Professor Hair's aim here has been to explore the European written record for the history of Africa south of the Sahara. This effectively began with the arrival of the Portuguese on the Guinea coast and many of these articles focus on Sierra Leone; others extend the enquiry to southern Africa. One particular theme is the use of early vocabularies of African languages as a source for the history of local populations. At the same time, these studies help illuminate the European reaction to the peoples and the places they encountered.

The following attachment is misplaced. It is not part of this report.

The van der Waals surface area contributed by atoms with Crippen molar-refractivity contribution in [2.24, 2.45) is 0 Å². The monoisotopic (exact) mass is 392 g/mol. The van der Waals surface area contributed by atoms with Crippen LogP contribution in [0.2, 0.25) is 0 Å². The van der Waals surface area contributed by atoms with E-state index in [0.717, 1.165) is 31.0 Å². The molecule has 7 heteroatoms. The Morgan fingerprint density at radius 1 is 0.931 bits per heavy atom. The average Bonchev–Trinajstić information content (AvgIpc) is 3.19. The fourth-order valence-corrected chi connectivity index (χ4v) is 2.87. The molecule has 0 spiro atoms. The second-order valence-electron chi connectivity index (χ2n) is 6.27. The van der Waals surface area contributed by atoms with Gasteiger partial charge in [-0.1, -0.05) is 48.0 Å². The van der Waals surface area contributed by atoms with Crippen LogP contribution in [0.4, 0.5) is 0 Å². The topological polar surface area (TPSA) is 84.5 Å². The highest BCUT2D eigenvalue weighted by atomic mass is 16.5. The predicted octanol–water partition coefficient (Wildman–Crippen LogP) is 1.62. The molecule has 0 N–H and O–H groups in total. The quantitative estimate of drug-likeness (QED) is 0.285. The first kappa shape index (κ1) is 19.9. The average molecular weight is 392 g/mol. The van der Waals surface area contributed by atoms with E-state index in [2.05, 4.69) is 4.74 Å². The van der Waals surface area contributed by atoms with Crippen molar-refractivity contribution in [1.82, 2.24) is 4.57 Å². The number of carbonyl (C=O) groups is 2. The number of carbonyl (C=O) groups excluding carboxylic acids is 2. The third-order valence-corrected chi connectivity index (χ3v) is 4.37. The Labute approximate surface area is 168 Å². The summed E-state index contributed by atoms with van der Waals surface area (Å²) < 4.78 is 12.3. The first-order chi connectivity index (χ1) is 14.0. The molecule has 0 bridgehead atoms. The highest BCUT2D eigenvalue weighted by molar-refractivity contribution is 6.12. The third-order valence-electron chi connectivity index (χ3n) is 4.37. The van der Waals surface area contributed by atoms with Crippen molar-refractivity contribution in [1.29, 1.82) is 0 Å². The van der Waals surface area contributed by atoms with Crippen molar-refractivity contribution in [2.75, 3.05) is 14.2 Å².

Contents: Introduction; Discovery and discoveries: the Portuguese in Guinea, 1444-1650; Protestants as pirates, slavers and proto-missionaries: Sierra Leone 1568 and 1582; The abortive Portuguese settlement of Sierra Leone, 1570-1625; Hamlet in an Afro-Portuguese setting: new perspectives on Sierra Leone in 1607; The spelling and connotation of the Toponym 'Sierra Leone' since 1461; The use of African languages in Afro-European contacts in Guinea 1440-1560; Ethnolinguistic continuity on the Guinea coast; An ethnolinguistic inventory of the Upper Guinea coast before 1700; An ethnolinguistic inventory of the Lower Guinea coast before 1700; Portuguese contacts with the Bantu languages of the Transkei, Natal and Southern Mozambique 1497-1650; Milho, Meixoeira and other foodstuffs of the Sofala Garrison, 1505-1525; Index.